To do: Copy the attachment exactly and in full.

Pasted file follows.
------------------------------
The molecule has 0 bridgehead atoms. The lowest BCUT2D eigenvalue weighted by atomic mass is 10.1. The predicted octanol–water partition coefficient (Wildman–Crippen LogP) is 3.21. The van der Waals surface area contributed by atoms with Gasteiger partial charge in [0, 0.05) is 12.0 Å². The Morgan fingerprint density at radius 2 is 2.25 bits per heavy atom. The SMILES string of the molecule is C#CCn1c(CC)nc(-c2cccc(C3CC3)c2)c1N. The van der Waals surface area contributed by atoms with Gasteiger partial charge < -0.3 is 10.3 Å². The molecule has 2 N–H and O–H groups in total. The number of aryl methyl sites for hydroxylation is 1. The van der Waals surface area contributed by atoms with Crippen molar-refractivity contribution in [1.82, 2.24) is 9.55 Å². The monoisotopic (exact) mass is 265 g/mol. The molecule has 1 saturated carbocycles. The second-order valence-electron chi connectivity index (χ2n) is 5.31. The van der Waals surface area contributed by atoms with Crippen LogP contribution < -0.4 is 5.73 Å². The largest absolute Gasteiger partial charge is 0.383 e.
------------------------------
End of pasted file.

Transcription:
The molecule has 0 bridgehead atoms. The lowest BCUT2D eigenvalue weighted by atomic mass is 10.1. The predicted octanol–water partition coefficient (Wildman–Crippen LogP) is 3.21. The van der Waals surface area contributed by atoms with Gasteiger partial charge in [0, 0.05) is 12.0 Å². The Morgan fingerprint density at radius 2 is 2.25 bits per heavy atom. The SMILES string of the molecule is C#CCn1c(CC)nc(-c2cccc(C3CC3)c2)c1N. The van der Waals surface area contributed by atoms with Gasteiger partial charge < -0.3 is 10.3 Å². The molecule has 2 N–H and O–H groups in total. The number of aryl methyl sites for hydroxylation is 1. The van der Waals surface area contributed by atoms with Crippen molar-refractivity contribution in [1.82, 2.24) is 9.55 Å². The monoisotopic (exact) mass is 265 g/mol. The molecule has 1 saturated carbocycles. The second-order valence-electron chi connectivity index (χ2n) is 5.31. The van der Waals surface area contributed by atoms with Crippen LogP contribution < -0.4 is 5.73 Å². The largest absolute Gasteiger partial charge is 0.383 e.